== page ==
Tiny particles of “nanoclay” added to building cladding can radically reduce the risk of fires spreading, preventing future disasters like the Grenfell Tower blaze in London.
The Grenfell fire focused world attention on the dangers of plastic-backed aluminium cladding that is being blamed for the speed at which the fire spread, engulfing the 24-storey building. At least 80 people are dead, presumed dead, or missing.
But research by University of Melbourne engineers has found that adding nanoclay particles to plastic cladding can drastically reduce the heat and smoke that is emitted as it burns. And crucially, non-metal composite cladding treated with nanoclay doesn’t spread the fire during burning, allowing time for people to evacuate and for fire fighters to tackle the blaze.
“During a fire, as the cladding heats up, these small particles of clay react and form an insulation barrier over the polymer plastic, protecting it from the heat and flame,” says Dr Kate Nguyen, Leader of the University’s Innovative Fire Engineering research group. “It effectively creates a “ceramic-like” barrier.”
In the wake of the Grenfell fire Australia’s Victoria state has appointed a taskforce to fast-track its investigation into flammable cladding that followed the 2014 fire at the Lacrosse Building in Melbourne that is similarly covered in combustible aluminium-backed cladding.
The particles of nanoclay are just 5 nanometres thick – that is 0.000005 millimetres. Laboratory test results found that glass-fibre cladding material with the nanoclay particles reduced heat and smoke emissions by 40 per cent, and prevented the fire from spreading.
Dr Nguyen’s research on nanoclay as a flame retardant goes back to 2011 as part of an Australian Research Council linkage grant led by Associate Professor Tuan Ngo in which she was working with a façade company to improve the fire safety of Glass Fibre Reinforced Polymer Cladding. It is the first time that nanoclay has been used to improve the fire performance of cladding. Dr Nguyen says the new material developed in this project could be used to manufacture cladding which is both safe and more attractive to builders and architects because it is more flexible than metal-backed cladding and can be used in more varied designs.
GFRP is constructed of glass fibre compacted together with an adhesive polymeric resin. It is this resin that is highly flammable. It means producers currently have to add large quantities of expensive fire-retardant powders that can limit the strength of the cladding. But Dr Nguyen and her colleagues found that only small quantities of nanoclay are needed to significantly reduce the fire risk to this type of cladding.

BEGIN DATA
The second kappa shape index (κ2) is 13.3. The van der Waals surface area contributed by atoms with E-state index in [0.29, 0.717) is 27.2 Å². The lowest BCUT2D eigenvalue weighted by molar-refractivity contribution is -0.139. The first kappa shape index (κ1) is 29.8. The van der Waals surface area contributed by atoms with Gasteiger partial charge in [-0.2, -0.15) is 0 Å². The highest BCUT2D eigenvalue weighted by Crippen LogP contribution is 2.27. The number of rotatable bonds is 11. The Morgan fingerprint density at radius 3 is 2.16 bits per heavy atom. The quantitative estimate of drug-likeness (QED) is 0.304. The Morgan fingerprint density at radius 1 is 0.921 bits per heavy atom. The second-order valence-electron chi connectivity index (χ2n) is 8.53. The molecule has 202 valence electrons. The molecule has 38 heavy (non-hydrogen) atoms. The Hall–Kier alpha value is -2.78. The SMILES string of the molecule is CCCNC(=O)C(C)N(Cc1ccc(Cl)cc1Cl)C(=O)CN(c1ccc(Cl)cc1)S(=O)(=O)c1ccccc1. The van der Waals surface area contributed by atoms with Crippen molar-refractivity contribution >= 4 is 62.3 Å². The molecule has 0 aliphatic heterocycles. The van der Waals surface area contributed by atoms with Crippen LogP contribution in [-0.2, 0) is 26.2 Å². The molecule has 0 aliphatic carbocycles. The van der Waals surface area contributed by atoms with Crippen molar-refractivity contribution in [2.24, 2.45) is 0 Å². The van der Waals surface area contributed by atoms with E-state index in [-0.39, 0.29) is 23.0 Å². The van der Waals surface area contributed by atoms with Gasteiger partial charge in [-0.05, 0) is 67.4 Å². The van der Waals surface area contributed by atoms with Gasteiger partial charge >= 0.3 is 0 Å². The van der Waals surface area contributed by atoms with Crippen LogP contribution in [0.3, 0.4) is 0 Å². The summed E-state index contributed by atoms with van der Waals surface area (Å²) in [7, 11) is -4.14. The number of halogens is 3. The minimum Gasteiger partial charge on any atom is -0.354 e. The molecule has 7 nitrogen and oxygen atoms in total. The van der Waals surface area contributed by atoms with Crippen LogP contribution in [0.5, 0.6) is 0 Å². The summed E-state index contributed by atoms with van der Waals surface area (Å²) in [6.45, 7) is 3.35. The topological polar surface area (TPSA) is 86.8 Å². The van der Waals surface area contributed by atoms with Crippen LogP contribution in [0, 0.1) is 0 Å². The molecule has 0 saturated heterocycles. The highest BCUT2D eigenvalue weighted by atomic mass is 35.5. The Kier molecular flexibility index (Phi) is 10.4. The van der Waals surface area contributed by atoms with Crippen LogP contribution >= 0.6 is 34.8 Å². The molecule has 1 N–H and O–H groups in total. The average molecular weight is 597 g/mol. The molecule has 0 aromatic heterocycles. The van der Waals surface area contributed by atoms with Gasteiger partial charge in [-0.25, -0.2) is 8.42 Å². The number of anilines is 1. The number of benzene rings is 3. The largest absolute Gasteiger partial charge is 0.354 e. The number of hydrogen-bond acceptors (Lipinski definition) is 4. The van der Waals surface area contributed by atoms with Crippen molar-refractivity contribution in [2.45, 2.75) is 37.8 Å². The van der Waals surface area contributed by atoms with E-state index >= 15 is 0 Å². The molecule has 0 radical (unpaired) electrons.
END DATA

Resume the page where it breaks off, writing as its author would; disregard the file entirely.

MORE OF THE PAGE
“It will still burn, but it won’t produce the same heat and any fire won’t spread,” says Dr Nguyen. While there are non-combustible mineral cladding alternatives on the market, she says these are heavier and less architecturally flexible.
The research involved extensive testing of different nanoclays to find clay that would combine properly with the resin. “Like oil and water, some of the clays just didn’t mix well with resin,” says Dr Nguyen. They eventually settled on a clay called organoclay that is compatible with the organic resin.
Subject to further large scale testing, Dr Nguyen says the nanoclay-treated cladding should be considered as an effective way to retro-fit the external cladding of buildings covered with metal-backed plastic cladding.
Australia changed its building code to ban the use of combustible materials in the wake of the Lacrosse apartment building fire that was spread by plastic-backed aluminium cladding. While no one was seriously injured in the fire, which was started by a lit cigarette on a balcony, the aluminium backing transferred the heat upwards setting the apartments above on fire as the plastic combusted. However over half of Melbourne’s high-rises were already covered with non-compliant cladding and remain that way now.
“We have to change the facades on these buildings if we are to make them safe, and nanoclay materials could be the way to retrofit them,” says Dr Nguyen.
Dr Nguyen and her colleagues Associate Professor Ngo and Professor Priyan Mendis will be speaking on at free public lecture at the University of Melbourne – “The Aftermath of the Grenfell Tower Fire – Are Australian buildings safe?” on Tuesday July 4. The key speaker is fire expert Jonathan Barnett, Technical Director of RED Fire Engineers.
Banner: Tower block on the Chalcots Estate in London, June 26, 2017, where some towers are being evacuated after they were found to have similar cladding to that on the Grenfell Tower. Picture: Dan Kirkwood/Getty Images.